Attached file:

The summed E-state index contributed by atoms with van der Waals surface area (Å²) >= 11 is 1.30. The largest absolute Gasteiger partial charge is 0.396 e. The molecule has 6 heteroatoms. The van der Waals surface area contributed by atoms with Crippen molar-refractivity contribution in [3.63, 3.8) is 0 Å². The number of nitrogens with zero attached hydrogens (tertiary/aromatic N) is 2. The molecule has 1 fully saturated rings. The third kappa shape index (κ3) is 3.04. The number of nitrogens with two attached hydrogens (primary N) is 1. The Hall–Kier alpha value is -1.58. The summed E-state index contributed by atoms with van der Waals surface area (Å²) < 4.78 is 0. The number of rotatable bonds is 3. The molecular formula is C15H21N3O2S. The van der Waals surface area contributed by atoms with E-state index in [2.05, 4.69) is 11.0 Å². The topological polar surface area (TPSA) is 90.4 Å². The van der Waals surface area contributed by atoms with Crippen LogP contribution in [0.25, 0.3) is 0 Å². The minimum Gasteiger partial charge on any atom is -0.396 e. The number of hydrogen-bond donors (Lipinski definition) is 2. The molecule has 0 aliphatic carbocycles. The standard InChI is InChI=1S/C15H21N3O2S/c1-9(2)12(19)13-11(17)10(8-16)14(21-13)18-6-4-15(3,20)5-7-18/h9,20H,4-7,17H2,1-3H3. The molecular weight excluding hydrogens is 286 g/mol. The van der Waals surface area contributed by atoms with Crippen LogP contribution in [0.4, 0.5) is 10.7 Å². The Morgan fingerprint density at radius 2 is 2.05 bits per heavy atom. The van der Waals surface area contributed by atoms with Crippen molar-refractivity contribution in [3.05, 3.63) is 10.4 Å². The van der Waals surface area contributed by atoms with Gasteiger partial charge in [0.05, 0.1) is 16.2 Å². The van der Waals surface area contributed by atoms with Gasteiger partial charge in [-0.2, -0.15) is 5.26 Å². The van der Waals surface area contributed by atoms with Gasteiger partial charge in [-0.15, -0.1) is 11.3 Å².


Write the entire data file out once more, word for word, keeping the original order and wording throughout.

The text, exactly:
The summed E-state index contributed by atoms with van der Waals surface area (Å²) >= 11 is 1.30. The largest absolute Gasteiger partial charge is 0.396 e. The molecule has 6 heteroatoms. The van der Waals surface area contributed by atoms with Crippen molar-refractivity contribution in [3.63, 3.8) is 0 Å². The number of nitrogens with zero attached hydrogens (tertiary/aromatic N) is 2. The molecule has 1 fully saturated rings. The third kappa shape index (κ3) is 3.04. The number of nitrogens with two attached hydrogens (primary N) is 1. The Hall–Kier alpha value is -1.58. The summed E-state index contributed by atoms with van der Waals surface area (Å²) < 4.78 is 0. The number of rotatable bonds is 3. The molecular formula is C15H21N3O2S. The van der Waals surface area contributed by atoms with E-state index in [2.05, 4.69) is 11.0 Å². The topological polar surface area (TPSA) is 90.4 Å². The van der Waals surface area contributed by atoms with Crippen LogP contribution in [0.25, 0.3) is 0 Å². The minimum Gasteiger partial charge on any atom is -0.396 e. The number of hydrogen-bond donors (Lipinski definition) is 2. The molecule has 0 aliphatic carbocycles. The standard InChI is InChI=1S/C15H21N3O2S/c1-9(2)12(19)13-11(17)10(8-16)14(21-13)18-6-4-15(3,20)5-7-18/h9,20H,4-7,17H2,1-3H3. The molecular weight excluding hydrogens is 286 g/mol. The van der Waals surface area contributed by atoms with Crippen LogP contribution in [0.4, 0.5) is 10.7 Å². The Morgan fingerprint density at radius 2 is 2.05 bits per heavy atom. The van der Waals surface area contributed by atoms with Crippen molar-refractivity contribution in [3.05, 3.63) is 10.4 Å². The van der Waals surface area contributed by atoms with Gasteiger partial charge in [0.05, 0.1) is 16.2 Å². The van der Waals surface area contributed by atoms with Gasteiger partial charge in [-0.2, -0.15) is 5.26 Å². The van der Waals surface area contributed by atoms with Gasteiger partial charge in [-0.15, -0.1) is 11.3 Å².